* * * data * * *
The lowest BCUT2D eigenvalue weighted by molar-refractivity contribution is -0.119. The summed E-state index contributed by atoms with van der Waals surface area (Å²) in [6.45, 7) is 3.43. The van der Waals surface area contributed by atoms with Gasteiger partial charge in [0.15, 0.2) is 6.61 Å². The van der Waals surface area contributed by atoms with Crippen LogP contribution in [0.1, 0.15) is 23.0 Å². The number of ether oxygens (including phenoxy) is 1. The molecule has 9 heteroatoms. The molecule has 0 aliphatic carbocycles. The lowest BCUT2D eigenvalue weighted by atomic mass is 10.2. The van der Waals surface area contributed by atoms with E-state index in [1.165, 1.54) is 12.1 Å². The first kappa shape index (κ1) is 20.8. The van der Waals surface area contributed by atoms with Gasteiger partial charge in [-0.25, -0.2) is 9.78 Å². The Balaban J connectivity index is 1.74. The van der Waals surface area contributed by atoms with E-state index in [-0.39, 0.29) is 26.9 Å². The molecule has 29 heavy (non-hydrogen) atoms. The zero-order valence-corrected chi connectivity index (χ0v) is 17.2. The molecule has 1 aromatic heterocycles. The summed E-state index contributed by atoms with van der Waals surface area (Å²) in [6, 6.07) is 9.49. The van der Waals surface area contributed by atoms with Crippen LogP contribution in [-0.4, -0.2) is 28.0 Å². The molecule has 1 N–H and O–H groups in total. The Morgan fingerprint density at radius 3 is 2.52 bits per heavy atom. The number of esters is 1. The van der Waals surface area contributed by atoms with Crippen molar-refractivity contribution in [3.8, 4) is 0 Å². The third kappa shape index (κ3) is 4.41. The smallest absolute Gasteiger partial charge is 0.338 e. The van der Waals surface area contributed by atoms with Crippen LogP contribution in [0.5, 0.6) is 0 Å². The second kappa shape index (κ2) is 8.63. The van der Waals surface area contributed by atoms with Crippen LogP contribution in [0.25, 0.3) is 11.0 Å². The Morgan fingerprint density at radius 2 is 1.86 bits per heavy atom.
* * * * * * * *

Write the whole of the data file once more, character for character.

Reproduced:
The lowest BCUT2D eigenvalue weighted by molar-refractivity contribution is -0.119. The summed E-state index contributed by atoms with van der Waals surface area (Å²) in [6.45, 7) is 3.43. The van der Waals surface area contributed by atoms with Gasteiger partial charge in [0.15, 0.2) is 6.61 Å². The van der Waals surface area contributed by atoms with Crippen LogP contribution in [0.1, 0.15) is 23.0 Å². The number of ether oxygens (including phenoxy) is 1. The molecule has 9 heteroatoms. The molecule has 0 aliphatic carbocycles. The lowest BCUT2D eigenvalue weighted by atomic mass is 10.2. The van der Waals surface area contributed by atoms with E-state index in [1.165, 1.54) is 12.1 Å². The first kappa shape index (κ1) is 20.8. The van der Waals surface area contributed by atoms with Gasteiger partial charge in [-0.25, -0.2) is 9.78 Å². The Balaban J connectivity index is 1.74. The van der Waals surface area contributed by atoms with E-state index in [-0.39, 0.29) is 26.9 Å². The molecule has 29 heavy (non-hydrogen) atoms. The zero-order valence-corrected chi connectivity index (χ0v) is 17.2. The molecule has 1 aromatic heterocycles. The summed E-state index contributed by atoms with van der Waals surface area (Å²) in [6, 6.07) is 9.49. The van der Waals surface area contributed by atoms with Crippen LogP contribution in [-0.4, -0.2) is 28.0 Å². The molecule has 1 N–H and O–H groups in total. The Morgan fingerprint density at radius 3 is 2.52 bits per heavy atom. The number of esters is 1. The van der Waals surface area contributed by atoms with Crippen molar-refractivity contribution in [3.8, 4) is 0 Å². The third kappa shape index (κ3) is 4.41. The smallest absolute Gasteiger partial charge is 0.338 e. The van der Waals surface area contributed by atoms with Crippen LogP contribution in [0.5, 0.6) is 0 Å². The second kappa shape index (κ2) is 8.63. The van der Waals surface area contributed by atoms with Crippen LogP contribution in [0.25, 0.3) is 11.0 Å². The Morgan fingerprint density at radius 2 is 1.86 bits per heavy atom.